Along those lines is the second point to be made against Gavin Floyd: his contract.

Both Santiago and Floyd have one year left with the team on their current contracts, but Santiago is much more likely to be extended than Floyd. Unless the miraculous occurs, Floyd will be in another uniform come next season.

Normally, this actually makes a pitcher better. Desiring a free agent period marked with meaty, long-term contract offers, hurlers are dialed in on the mound and end up benefiting their current team even more than their future team.

In the case of Floyd, the opposite has occurred, and it makes sense. Floyd’s mentality is not of the Jake Peavy ilk. Pressure and spotlights don’t suit him. He’s no bulldog.

Supporting evidence would be his only career postseason outing, a three-inning disaster in the 2008 ALDS.

So while Peavy pitched brilliantly heading into free agency last season, Floyd is nothing more than a lame duck.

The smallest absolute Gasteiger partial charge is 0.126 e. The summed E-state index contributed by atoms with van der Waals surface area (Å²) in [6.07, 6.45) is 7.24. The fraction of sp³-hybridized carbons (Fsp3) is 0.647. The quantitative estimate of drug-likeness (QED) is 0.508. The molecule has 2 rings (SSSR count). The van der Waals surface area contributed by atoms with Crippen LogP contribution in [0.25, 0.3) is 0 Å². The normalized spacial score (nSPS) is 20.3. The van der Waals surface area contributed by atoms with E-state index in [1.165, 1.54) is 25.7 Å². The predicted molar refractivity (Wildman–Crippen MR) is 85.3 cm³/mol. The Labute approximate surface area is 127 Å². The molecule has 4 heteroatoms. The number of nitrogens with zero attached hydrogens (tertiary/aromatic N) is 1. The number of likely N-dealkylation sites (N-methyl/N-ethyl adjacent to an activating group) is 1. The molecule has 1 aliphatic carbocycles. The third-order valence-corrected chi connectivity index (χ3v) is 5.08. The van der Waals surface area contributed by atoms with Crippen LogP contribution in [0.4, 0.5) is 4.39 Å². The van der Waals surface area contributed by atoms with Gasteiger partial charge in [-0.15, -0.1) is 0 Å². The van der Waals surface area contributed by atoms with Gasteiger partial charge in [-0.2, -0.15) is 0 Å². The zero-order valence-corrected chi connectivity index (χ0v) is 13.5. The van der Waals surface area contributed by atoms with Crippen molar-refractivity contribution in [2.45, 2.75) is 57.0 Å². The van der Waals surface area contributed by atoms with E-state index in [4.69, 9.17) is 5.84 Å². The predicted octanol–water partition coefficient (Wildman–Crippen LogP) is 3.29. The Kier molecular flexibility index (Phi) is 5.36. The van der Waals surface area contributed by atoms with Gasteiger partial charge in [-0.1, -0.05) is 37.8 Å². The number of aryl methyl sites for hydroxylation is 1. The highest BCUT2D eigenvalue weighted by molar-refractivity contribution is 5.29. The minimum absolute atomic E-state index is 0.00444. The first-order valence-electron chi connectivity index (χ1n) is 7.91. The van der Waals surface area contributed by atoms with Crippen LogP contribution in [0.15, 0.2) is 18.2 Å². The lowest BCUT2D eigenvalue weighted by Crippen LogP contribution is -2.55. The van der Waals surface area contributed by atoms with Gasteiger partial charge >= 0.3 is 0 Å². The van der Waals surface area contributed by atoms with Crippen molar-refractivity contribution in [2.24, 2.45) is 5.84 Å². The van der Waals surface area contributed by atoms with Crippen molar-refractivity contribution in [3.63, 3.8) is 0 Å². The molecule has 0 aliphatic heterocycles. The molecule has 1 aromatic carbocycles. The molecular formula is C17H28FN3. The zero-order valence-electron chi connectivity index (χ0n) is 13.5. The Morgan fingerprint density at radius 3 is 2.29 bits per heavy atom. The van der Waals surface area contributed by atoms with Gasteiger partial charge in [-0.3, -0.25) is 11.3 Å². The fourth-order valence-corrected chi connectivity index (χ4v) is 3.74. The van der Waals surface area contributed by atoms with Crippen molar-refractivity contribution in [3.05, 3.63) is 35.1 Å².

The 2013 season may be the last hurrah for some of the White Sox great veteran players whose victory lap will hopefully bring the club a postseason berth.

But in Gavin Floyd’s case, it’s time for the White Sox to move on now rather than later.

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Fantasy Baseball 2013: Underperforming Stars You Should Dump Early

It’s been a surprising start to the MLB season, especially in the fantasy world.

Chris Davis, John Buck and Matt Harvey, players that most likely weren’t the first players chosen on anyone’s draft board, have taken the league by storm over the first week.